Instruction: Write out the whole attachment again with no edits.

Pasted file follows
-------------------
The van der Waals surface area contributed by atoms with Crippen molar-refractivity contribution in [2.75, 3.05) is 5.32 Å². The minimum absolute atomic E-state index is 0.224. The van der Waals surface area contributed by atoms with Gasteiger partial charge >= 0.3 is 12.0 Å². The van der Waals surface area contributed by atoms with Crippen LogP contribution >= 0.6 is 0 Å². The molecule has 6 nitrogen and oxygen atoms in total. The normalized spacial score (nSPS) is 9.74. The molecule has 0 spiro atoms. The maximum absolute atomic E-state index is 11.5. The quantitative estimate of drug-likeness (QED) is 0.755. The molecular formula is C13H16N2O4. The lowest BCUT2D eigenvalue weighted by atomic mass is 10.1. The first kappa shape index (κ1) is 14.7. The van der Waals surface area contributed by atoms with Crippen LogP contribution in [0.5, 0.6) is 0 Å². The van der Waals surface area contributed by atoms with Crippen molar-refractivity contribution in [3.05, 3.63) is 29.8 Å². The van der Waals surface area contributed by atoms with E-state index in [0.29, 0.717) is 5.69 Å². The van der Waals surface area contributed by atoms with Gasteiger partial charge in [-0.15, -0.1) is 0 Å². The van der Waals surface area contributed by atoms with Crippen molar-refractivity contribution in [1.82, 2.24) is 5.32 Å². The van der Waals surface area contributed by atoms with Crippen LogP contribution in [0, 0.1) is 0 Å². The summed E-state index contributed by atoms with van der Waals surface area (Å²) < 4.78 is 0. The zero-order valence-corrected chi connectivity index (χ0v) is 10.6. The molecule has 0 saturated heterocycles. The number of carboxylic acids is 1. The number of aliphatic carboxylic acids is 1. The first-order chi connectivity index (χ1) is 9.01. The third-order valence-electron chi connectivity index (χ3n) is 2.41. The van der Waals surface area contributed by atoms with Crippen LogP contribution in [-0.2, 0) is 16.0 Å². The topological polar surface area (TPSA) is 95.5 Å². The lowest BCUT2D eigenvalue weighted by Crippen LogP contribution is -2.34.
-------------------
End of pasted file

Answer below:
The van der Waals surface area contributed by atoms with Crippen molar-refractivity contribution in [2.75, 3.05) is 5.32 Å². The minimum absolute atomic E-state index is 0.224. The van der Waals surface area contributed by atoms with Gasteiger partial charge >= 0.3 is 12.0 Å². The van der Waals surface area contributed by atoms with Crippen LogP contribution >= 0.6 is 0 Å². The molecule has 6 nitrogen and oxygen atoms in total. The normalized spacial score (nSPS) is 9.74. The molecule has 0 spiro atoms. The maximum absolute atomic E-state index is 11.5. The quantitative estimate of drug-likeness (QED) is 0.755. The molecular formula is C13H16N2O4. The lowest BCUT2D eigenvalue weighted by atomic mass is 10.1. The first kappa shape index (κ1) is 14.7. The van der Waals surface area contributed by atoms with Crippen LogP contribution in [0.5, 0.6) is 0 Å². The van der Waals surface area contributed by atoms with Crippen molar-refractivity contribution in [3.05, 3.63) is 29.8 Å². The van der Waals surface area contributed by atoms with E-state index in [0.29, 0.717) is 5.69 Å². The van der Waals surface area contributed by atoms with Gasteiger partial charge in [-0.15, -0.1) is 0 Å². The van der Waals surface area contributed by atoms with Crippen molar-refractivity contribution in [1.82, 2.24) is 5.32 Å². The van der Waals surface area contributed by atoms with Crippen LogP contribution in [0, 0.1) is 0 Å². The summed E-state index contributed by atoms with van der Waals surface area (Å²) < 4.78 is 0. The zero-order valence-corrected chi connectivity index (χ0v) is 10.6. The molecule has 0 saturated heterocycles. The number of carboxylic acids is 1. The number of aliphatic carboxylic acids is 1. The first-order chi connectivity index (χ1) is 9.01. The third-order valence-electron chi connectivity index (χ3n) is 2.41. The van der Waals surface area contributed by atoms with Crippen LogP contribution in [-0.2, 0) is 16.0 Å². The topological polar surface area (TPSA) is 95.5 Å². The lowest BCUT2D eigenvalue weighted by Crippen LogP contribution is -2.34.